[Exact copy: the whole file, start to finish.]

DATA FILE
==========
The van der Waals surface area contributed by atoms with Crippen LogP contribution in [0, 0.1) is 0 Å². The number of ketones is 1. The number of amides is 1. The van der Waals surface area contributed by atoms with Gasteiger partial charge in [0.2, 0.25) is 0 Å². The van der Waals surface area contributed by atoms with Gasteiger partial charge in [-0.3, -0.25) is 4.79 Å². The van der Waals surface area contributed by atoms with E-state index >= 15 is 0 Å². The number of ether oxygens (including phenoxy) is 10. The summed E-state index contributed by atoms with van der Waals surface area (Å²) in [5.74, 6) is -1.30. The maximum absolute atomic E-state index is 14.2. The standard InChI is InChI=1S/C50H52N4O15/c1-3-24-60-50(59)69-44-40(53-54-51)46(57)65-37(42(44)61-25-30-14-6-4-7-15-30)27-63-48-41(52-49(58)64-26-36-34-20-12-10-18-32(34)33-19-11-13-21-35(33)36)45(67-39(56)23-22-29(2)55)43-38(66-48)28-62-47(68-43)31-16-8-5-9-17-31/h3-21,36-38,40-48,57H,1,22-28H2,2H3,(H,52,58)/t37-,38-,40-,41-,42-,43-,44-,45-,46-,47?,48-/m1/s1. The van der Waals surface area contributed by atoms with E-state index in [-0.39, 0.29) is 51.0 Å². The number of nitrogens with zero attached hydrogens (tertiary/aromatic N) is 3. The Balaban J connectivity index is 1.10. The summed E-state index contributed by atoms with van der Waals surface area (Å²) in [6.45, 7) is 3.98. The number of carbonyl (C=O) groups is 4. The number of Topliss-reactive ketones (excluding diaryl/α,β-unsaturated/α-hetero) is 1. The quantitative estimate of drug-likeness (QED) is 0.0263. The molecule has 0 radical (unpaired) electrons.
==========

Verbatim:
The van der Waals surface area contributed by atoms with Crippen LogP contribution in [0, 0.1) is 0 Å². The number of ketones is 1. The number of amides is 1. The van der Waals surface area contributed by atoms with Gasteiger partial charge in [0.2, 0.25) is 0 Å². The van der Waals surface area contributed by atoms with Gasteiger partial charge in [-0.3, -0.25) is 4.79 Å². The van der Waals surface area contributed by atoms with E-state index >= 15 is 0 Å². The number of ether oxygens (including phenoxy) is 10. The summed E-state index contributed by atoms with van der Waals surface area (Å²) in [5.74, 6) is -1.30. The maximum absolute atomic E-state index is 14.2. The standard InChI is InChI=1S/C50H52N4O15/c1-3-24-60-50(59)69-44-40(53-54-51)46(57)65-37(42(44)61-25-30-14-6-4-7-15-30)27-63-48-41(52-49(58)64-26-36-34-20-12-10-18-32(34)33-19-11-13-21-35(33)36)45(67-39(56)23-22-29(2)55)43-38(66-48)28-62-47(68-43)31-16-8-5-9-17-31/h3-21,36-38,40-48,57H,1,22-28H2,2H3,(H,52,58)/t37-,38-,40-,41-,42-,43-,44-,45-,46-,47?,48-/m1/s1. The van der Waals surface area contributed by atoms with E-state index in [-0.39, 0.29) is 51.0 Å². The number of nitrogens with zero attached hydrogens (tertiary/aromatic N) is 3. The Balaban J connectivity index is 1.10. The summed E-state index contributed by atoms with van der Waals surface area (Å²) in [6.45, 7) is 3.98. The number of carbonyl (C=O) groups is 4. The number of Topliss-reactive ketones (excluding diaryl/α,β-unsaturated/α-hetero) is 1. The quantitative estimate of drug-likeness (QED) is 0.0263. The molecule has 0 radical (unpaired) electrons.